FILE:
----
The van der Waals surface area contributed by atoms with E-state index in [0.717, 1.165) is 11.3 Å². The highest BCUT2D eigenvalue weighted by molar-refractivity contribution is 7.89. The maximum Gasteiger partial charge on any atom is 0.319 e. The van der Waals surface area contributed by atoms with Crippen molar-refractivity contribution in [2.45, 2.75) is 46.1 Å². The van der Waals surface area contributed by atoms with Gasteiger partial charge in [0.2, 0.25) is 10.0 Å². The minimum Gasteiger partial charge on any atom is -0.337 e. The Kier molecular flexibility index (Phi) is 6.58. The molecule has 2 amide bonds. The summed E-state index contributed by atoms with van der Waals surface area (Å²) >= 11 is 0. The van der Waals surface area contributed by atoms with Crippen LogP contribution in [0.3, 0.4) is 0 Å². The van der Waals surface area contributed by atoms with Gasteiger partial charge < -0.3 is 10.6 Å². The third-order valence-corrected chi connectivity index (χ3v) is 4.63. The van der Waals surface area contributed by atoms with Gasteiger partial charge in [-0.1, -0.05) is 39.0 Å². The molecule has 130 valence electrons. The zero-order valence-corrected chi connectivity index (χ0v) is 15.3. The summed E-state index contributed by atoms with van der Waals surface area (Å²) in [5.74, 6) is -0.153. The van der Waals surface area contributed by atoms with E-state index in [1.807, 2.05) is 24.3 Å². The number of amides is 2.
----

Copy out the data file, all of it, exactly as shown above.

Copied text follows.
The van der Waals surface area contributed by atoms with E-state index in [0.717, 1.165) is 11.3 Å². The highest BCUT2D eigenvalue weighted by molar-refractivity contribution is 7.89. The maximum Gasteiger partial charge on any atom is 0.319 e. The van der Waals surface area contributed by atoms with Crippen molar-refractivity contribution in [2.45, 2.75) is 46.1 Å². The van der Waals surface area contributed by atoms with Gasteiger partial charge in [0.2, 0.25) is 10.0 Å². The minimum Gasteiger partial charge on any atom is -0.337 e. The Kier molecular flexibility index (Phi) is 6.58. The molecule has 2 amide bonds. The summed E-state index contributed by atoms with van der Waals surface area (Å²) >= 11 is 0. The van der Waals surface area contributed by atoms with Crippen LogP contribution in [0.3, 0.4) is 0 Å². The van der Waals surface area contributed by atoms with Gasteiger partial charge < -0.3 is 10.6 Å². The third-order valence-corrected chi connectivity index (χ3v) is 4.63. The van der Waals surface area contributed by atoms with Gasteiger partial charge in [-0.1, -0.05) is 39.0 Å². The molecule has 130 valence electrons. The zero-order valence-corrected chi connectivity index (χ0v) is 15.3. The summed E-state index contributed by atoms with van der Waals surface area (Å²) in [5.74, 6) is -0.153. The van der Waals surface area contributed by atoms with E-state index in [1.807, 2.05) is 24.3 Å². The number of amides is 2.